As I continue to learn more about sacred sites, I hope to integrate the same beliefs of reciprocity to the land as the native cultures who lived here before us.

What is the tourism industry doing to protect the environment?

 

View from the Top of Cape May Lighthouse
Cape May, NJ

On Tuesday, Nov. 18, 2014, the Keystone XL pipeline bill was defeated by a narrow margin.  This is a victory for now but it won’t stop the oil industry from funneling millions of dollars in support of legislation that allows fracking and pollution to destroy the land, air and water.

What is the tourism industry doing to block legislation that promotes the destruction of the environment?  Not much on a large scale.  There has been some efforts by the National Parks Conservation Association to protect public lands from fracking, but we know that it takes big money to influence legislation, and it also doesn’t help that some environmental groups gave almost a million dollars in support of Keystone XL.  In addition, various oil companies spend a lot more than a million dollars to influence legislation in their favor.

What does this have to do with tourism?  To put it in business terms, the environment is the tourism industry’s “product.”  Let’s take the product of the Gulf of Mexico, for example.  Wildlife Tourism in the Gulf of Mexico generates $19.4 billion in spending— and that’s just wildlife tourism, then one would assume the tourism industry would want to protect its investment.  It is for this reason that I wish there was a large scale effort on behalf of the tourism industry to combat every single legislation that is a threat to the environment.

I don’t personally view the environment as a “tourism product”, except within the context of this article.  From a business perspective, it’s insane to let national wonders such as Grand Canyon, Glacier National Park, or the entire Gulf of Mexico to be destroyed by the effects of fracking or other environmentally destructive policies.

How many people are going to want to visit the Florida beaches if the water is contaminated from fracking?  I don’t think people will want to wear gas masks on the beach.

Yes, there are many organizations that do excellent work to preserve protected places which benefits the tourism industry.  However, I have yet to see a large scale effort on behalf of the tourism industry to protect its “product”– the environment.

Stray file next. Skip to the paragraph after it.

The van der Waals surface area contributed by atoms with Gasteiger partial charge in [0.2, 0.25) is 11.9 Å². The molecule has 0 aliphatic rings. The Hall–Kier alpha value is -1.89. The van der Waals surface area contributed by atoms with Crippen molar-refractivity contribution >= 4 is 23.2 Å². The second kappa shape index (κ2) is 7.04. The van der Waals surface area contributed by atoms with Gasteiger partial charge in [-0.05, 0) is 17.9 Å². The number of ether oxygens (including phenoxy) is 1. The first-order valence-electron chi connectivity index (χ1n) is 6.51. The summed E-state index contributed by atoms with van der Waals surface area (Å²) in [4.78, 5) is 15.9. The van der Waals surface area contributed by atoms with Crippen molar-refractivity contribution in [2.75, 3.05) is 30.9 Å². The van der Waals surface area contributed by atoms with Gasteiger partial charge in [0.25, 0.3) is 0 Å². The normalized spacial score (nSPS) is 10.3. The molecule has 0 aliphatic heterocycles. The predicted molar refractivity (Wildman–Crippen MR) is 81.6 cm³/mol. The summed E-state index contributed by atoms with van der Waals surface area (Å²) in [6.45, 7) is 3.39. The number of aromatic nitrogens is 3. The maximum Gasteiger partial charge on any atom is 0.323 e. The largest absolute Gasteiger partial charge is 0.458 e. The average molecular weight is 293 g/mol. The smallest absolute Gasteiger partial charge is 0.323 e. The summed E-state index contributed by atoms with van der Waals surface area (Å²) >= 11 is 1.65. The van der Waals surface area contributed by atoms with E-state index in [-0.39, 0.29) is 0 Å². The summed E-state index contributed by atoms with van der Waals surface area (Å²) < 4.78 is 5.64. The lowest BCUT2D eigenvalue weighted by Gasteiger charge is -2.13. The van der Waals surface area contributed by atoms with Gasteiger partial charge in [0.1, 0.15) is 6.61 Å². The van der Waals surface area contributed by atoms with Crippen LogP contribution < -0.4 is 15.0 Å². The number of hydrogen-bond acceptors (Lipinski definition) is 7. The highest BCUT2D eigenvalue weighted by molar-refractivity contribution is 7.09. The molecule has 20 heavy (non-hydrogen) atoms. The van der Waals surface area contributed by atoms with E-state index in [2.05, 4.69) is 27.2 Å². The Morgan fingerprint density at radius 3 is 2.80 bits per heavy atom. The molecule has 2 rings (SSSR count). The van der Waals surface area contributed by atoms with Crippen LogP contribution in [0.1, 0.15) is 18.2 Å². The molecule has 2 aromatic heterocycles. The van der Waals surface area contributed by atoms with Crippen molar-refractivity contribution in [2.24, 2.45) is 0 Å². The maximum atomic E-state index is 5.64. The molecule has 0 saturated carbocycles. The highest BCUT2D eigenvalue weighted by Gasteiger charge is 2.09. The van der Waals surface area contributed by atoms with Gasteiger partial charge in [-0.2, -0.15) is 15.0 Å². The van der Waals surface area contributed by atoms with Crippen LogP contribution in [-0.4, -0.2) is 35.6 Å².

Indigenous beliefs bring positive change – #PeoplesClimate

As I was writing my thoughts onto a screen instead of paper, I realized that we have all of this great technology and yet we haven’t eradicated poverty, still need to stop poisoning the earth, and build peace among all people.  The cynic in me thinks that we have this technology only because it made several groups of people a lot of money.  In addition to technology, groups control much of our basic human rights of food, water and shelter.  I heard recently that one company that bottles water thinks that they deserve to own the water supply.  What has happened to us as a species when our greed has overtaken so much of our moral compass that a few people are willing to let the masses not have basic rights of food, shelter and water?  These basic human needs are non-negotiable and should not be owned by a privileged few.

One way to combat injustice is to let people know about the People’s Climate March on 9/21/14.  350.org is organizing in New York City, in all 50 states as well as worldwide.  I am very happy to see that indigenous people are leading the charge as they are frequently bringing climate change awareness to the public.  Indigenous people have always held beliefs that caring for the environment is of equal importance to all other needs in life.  Everyone needs food, water and shelter–and indigenous people recognize that we get all of those needs met by taking care of the environment.  Maybe everyone can’t make it to a rally or march, but we can all spread the word using social media.  By sharing about this powerful event, we can empower ourselves to bring about positive change for ourselves and our environment.